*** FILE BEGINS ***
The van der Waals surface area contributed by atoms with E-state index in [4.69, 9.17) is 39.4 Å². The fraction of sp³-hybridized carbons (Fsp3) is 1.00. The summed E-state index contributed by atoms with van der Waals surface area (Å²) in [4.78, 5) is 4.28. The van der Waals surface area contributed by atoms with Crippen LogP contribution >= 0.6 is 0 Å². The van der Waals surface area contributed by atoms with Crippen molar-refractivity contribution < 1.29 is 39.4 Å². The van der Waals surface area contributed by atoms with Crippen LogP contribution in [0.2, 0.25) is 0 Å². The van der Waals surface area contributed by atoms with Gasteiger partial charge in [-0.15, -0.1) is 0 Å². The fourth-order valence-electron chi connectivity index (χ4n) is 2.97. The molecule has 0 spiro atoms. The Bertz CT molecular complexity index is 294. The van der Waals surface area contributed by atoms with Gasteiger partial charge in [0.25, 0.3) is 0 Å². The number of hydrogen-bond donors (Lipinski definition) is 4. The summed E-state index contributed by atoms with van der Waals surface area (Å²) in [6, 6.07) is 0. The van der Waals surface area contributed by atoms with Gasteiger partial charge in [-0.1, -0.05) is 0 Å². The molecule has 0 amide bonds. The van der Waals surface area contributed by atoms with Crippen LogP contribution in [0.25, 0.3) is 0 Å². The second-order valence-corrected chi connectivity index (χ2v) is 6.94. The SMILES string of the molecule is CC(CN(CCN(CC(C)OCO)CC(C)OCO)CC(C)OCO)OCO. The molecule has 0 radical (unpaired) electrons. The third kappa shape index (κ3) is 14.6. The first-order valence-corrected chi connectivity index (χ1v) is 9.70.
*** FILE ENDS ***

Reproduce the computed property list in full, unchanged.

The van der Waals surface area contributed by atoms with E-state index in [4.69, 9.17) is 39.4 Å². The fraction of sp³-hybridized carbons (Fsp3) is 1.00. The summed E-state index contributed by atoms with van der Waals surface area (Å²) in [4.78, 5) is 4.28. The van der Waals surface area contributed by atoms with Crippen LogP contribution >= 0.6 is 0 Å². The van der Waals surface area contributed by atoms with Crippen molar-refractivity contribution < 1.29 is 39.4 Å². The van der Waals surface area contributed by atoms with Crippen LogP contribution in [0.2, 0.25) is 0 Å². The van der Waals surface area contributed by atoms with Gasteiger partial charge in [-0.15, -0.1) is 0 Å². The fourth-order valence-electron chi connectivity index (χ4n) is 2.97. The molecule has 0 spiro atoms. The Bertz CT molecular complexity index is 294. The van der Waals surface area contributed by atoms with Gasteiger partial charge in [0.25, 0.3) is 0 Å². The number of hydrogen-bond donors (Lipinski definition) is 4. The summed E-state index contributed by atoms with van der Waals surface area (Å²) in [6, 6.07) is 0. The van der Waals surface area contributed by atoms with Gasteiger partial charge in [-0.1, -0.05) is 0 Å². The molecule has 0 amide bonds. The van der Waals surface area contributed by atoms with Crippen LogP contribution in [0.25, 0.3) is 0 Å². The second-order valence-corrected chi connectivity index (χ2v) is 6.94. The SMILES string of the molecule is CC(CN(CCN(CC(C)OCO)CC(C)OCO)CC(C)OCO)OCO. The molecule has 0 radical (unpaired) electrons. The third kappa shape index (κ3) is 14.6. The first-order valence-corrected chi connectivity index (χ1v) is 9.70.